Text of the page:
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Between the Frontier and the Big City: Sixty Years of Small-Town Murder Prosecution

dc.contributor.authorGuthrie, Chris
dc.identifier.citation47 Okla. L. Rev. 481 (1994)en_US
dc.description.abstractThis article examines small-town murder in Johnson County, Kansas, from 1880 to 1939. While providing lurid details of the murders committed over a sixty-year period in the county's small towns and villages, this article concludes that smalltown murder was slightly different from murder elsewhere. The overwhelming impression one gets from reviewing these rural murder cases is that small-town murder - though criminal and violent - was more a matter of inept dispute resolution than a matter of violent crime. True, the frontier and the big cities saw their share of petty disputes "resolved" through murder. But the small-town murders, at least those in Johnson County, were almost exclusively of this type; by and large, stranger murders, serial killers, random homicide, and felony murder were not part of the small-town landscape.en_US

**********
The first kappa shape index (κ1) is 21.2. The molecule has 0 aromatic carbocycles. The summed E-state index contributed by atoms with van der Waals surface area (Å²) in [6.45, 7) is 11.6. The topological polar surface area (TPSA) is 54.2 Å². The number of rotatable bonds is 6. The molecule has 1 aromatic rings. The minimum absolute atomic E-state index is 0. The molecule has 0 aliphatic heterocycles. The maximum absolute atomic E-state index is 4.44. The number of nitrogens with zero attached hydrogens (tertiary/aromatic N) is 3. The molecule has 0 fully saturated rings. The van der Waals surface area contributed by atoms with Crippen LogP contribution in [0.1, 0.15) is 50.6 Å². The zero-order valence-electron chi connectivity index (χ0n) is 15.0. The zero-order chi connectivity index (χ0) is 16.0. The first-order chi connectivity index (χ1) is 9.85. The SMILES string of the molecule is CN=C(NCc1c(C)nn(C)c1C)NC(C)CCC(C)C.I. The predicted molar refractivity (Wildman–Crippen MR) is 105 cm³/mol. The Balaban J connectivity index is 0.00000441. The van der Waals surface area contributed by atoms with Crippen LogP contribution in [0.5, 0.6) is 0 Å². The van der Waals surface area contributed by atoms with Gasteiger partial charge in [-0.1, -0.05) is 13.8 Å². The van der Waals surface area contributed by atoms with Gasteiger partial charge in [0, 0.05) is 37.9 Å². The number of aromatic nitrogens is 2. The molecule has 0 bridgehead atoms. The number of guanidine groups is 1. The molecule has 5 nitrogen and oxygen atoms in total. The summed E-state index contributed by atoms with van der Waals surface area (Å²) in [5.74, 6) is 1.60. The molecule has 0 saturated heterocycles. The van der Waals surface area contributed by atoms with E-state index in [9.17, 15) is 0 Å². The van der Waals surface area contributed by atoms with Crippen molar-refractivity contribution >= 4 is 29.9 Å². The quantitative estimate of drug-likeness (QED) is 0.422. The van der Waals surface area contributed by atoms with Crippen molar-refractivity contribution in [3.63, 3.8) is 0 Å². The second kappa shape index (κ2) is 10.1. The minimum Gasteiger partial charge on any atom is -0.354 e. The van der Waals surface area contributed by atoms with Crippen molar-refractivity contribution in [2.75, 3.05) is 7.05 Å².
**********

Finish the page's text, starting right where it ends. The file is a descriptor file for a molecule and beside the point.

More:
dc.format.extent1 PDF (35 pages)en_US
dc.publisherOklahoma Law Reviewen_US
dc.subject.lcshSmall cities -- Kansasen_US
dc.subject.lcshMurder -- Kansasen_US
dc.subject.lcshRural crimes -- Kansasen_US
dc.subject.lcshMurder -- Historyen_US
dc.titleBetween the Frontier and the Big City: Sixty Years of Small-Town Murder Prosecutionen_US

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